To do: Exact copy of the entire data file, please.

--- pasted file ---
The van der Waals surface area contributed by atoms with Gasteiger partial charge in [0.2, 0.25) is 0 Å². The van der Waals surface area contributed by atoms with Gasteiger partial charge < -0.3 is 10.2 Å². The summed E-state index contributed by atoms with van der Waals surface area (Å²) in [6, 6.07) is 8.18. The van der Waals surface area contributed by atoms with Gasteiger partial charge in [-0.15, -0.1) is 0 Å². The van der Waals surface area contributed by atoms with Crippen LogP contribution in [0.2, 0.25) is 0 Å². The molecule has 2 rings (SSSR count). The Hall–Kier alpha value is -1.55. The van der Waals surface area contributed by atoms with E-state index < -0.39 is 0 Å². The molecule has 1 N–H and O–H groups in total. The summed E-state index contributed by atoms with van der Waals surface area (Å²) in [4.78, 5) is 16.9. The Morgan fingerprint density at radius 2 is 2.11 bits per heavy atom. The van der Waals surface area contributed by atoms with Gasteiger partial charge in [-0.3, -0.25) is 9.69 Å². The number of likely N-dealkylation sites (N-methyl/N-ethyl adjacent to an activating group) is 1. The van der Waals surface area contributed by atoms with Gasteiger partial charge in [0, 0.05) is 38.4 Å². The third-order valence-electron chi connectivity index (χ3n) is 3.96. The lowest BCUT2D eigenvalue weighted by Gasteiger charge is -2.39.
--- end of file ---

The van der Waals surface area contributed by atoms with Gasteiger partial charge in [0.2, 0.25) is 0 Å². The van der Waals surface area contributed by atoms with Gasteiger partial charge < -0.3 is 10.2 Å². The summed E-state index contributed by atoms with van der Waals surface area (Å²) in [6, 6.07) is 8.18. The van der Waals surface area contributed by atoms with Gasteiger partial charge in [-0.15, -0.1) is 0 Å². The van der Waals surface area contributed by atoms with Crippen LogP contribution in [0.2, 0.25) is 0 Å². The molecule has 2 rings (SSSR count). The Hall–Kier alpha value is -1.55. The van der Waals surface area contributed by atoms with E-state index < -0.39 is 0 Å². The molecule has 1 N–H and O–H groups in total. The summed E-state index contributed by atoms with van der Waals surface area (Å²) in [4.78, 5) is 16.9. The Morgan fingerprint density at radius 2 is 2.11 bits per heavy atom. The van der Waals surface area contributed by atoms with Gasteiger partial charge in [-0.3, -0.25) is 9.69 Å². The number of likely N-dealkylation sites (N-methyl/N-ethyl adjacent to an activating group) is 1. The van der Waals surface area contributed by atoms with Gasteiger partial charge in [0, 0.05) is 38.4 Å². The third-order valence-electron chi connectivity index (χ3n) is 3.96. The lowest BCUT2D eigenvalue weighted by Gasteiger charge is -2.39.